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Heterogeneity in a communal cattle-farming system in a zone endemic for foot and mouth disease in South Africa

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dc.contributor.author Van Schalkwyk, O. L. en_US
dc.contributor.author De Clercq, E. M. en_US
dc.contributor.author De Pus, C. en_US
dc.contributor.author Hendrickx, G. en_US
dc.contributor.author Van den Bossche, P. en_US
dc.contributor.author Knobel, D. L. en_US
dc.date.accessioned 2017-12-18T12:56:10Z
dc.date.available 2017-12-18T12:56:10Z
dc.date.issued 2016 en_US
dc.identifier.issn 1827-1987 en_US
dc.identifier.doi http://dx.doi.org/10.4081/gh.2016.338 en_US
dc.identifier.other http://lib.itg.be/pdf/itg/2016/2016ghea0083.pdf en_US
dc.identifier.other 71 en_US
dc.identifier.other ITG-B3B; ITG-X5B; DBM; U-VPROT; JIF; DOI; PDF; OAJ; E-only; Abstract; DSPACE63 en_US
dc.identifier.uri http://hdl.handle.net/10390/9922
dc.description.abstract In South Africa, communal livestock farming is predominant in the foot and mouth disease control zone adjacent to the Greater Kruger National Park (KNP), where infected African buffaloes are common. During routine veterinary inspections of cattle in this area, a large amount of production and demographic parameters were being recorded. These data were collated for a five-year period (2003-2007) in three study sites to better understand the temporal dynamics and spatial heterogeneity in this system. A decreasing gradient from South to North with respect to both human and cattle population densities was observed. Rainfall and human population density alone could explain 71% of the variation in cattle density. Northern and central sites showed an overall decrease in total cattle numbers (15.1 and 2.9%, respectively), whereas a 28.6% increase was recorded in the South. The number of cattle owners in relation to cattle numbers remained stable during the study period. Only 4.0% of households in the South own cattle, compared to 13.7 and 12.7% in the North and Centre. The overall annual calving rate was 23.8%. Annual mortality rates ranged from 2.4 to 3.2%. Low calf mortality (2.1%) was recorded in the North compared to the South (11.6%). Annual off-take in the form of slaughter averaged 0.2, 11.7, and 11.0% in the North, Central and South sites, respectively. These figures provide valuable baseline data and demonstrate considerable spatial heterogeneity in cattle demography and production at this wildlife-livestock interface, which should be taken into consideration when performing disease risk assessments or designing disease control systems. en_US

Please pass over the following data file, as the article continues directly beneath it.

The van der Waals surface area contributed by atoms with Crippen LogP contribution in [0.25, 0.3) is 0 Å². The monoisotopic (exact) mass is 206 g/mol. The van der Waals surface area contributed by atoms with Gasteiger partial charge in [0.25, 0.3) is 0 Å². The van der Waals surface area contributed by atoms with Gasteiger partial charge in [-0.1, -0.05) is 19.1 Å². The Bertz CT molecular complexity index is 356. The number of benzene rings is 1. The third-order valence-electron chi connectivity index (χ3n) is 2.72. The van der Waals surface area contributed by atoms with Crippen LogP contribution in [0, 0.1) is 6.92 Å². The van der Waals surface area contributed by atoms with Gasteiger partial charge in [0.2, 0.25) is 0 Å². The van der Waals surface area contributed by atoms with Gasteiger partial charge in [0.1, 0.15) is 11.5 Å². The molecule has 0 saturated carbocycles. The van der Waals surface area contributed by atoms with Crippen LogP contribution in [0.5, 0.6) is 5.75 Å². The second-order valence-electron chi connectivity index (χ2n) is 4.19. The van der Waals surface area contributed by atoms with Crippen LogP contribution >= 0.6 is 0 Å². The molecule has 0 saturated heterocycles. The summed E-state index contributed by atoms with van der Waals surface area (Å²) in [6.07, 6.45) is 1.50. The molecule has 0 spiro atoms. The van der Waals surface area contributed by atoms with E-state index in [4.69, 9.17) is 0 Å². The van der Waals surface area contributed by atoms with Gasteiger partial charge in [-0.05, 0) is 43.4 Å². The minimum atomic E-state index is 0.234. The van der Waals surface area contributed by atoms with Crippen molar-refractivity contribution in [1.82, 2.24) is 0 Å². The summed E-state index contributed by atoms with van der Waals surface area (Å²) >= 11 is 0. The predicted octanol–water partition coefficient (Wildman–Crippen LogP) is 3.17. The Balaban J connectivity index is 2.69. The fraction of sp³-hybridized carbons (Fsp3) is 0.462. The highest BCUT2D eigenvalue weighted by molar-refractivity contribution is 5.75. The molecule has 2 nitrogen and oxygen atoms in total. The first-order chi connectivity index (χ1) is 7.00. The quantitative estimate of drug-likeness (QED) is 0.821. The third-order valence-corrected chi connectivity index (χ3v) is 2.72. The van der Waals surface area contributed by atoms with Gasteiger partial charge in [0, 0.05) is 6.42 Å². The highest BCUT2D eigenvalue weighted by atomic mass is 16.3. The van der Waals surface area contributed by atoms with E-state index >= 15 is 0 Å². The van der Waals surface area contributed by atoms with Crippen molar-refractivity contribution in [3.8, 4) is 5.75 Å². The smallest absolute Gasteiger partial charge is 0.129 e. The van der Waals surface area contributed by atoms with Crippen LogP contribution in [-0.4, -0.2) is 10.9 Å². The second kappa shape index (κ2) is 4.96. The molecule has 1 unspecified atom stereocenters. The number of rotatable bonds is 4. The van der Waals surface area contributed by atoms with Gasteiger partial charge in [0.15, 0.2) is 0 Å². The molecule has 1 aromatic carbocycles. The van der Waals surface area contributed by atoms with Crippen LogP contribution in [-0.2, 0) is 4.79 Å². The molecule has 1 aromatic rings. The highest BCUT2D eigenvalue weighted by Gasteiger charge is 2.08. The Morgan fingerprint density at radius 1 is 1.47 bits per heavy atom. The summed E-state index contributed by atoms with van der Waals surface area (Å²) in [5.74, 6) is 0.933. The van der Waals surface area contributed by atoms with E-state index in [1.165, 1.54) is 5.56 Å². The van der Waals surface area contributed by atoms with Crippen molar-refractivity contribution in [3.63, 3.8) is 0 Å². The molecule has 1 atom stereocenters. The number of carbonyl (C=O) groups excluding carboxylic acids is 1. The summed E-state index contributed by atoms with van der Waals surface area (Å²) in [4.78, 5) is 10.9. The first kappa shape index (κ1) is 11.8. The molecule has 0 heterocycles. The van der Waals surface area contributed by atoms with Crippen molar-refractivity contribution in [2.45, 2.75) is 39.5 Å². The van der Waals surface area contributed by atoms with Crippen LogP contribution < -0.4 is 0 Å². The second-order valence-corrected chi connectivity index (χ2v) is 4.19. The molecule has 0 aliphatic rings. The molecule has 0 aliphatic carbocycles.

dc.language English en_US
dc.relation.uri http://www.ncbi.nlm.nih.gov/pubmed/27245790 en_US
dc.subject Animal diseases en_US
dc.subject Foot-and-mouth disease en_US
dc.subject Cattle en_US
dc.subject Farming systems en_US
dc.subject Livestock en_US
dc.subject Production en_US
dc.subject Demographic aspects en_US
dc.subject Heterogeneity en_US
dc.subject Density en_US
dc.subject Rainfall en_US
dc.subject Calves en_US
dc.subject Mortality rates en_US
dc.subject Slaughter en_US
dc.subject South Africa en_US
dc.subject Africa-Southern en_US
dc.title Heterogeneity in a communal cattle-farming system in a zone endemic for foot and mouth disease in South Africa en_US
dc.type Article-E en_US
dc.citation.issue 338 en_US
dc.citation.jtitle Geospatial Health en_US
dc.citation.volume 11 en_US
dc.citation.pages 83-94 en_US
dc.citation.abbreviation Geospat Health en_US


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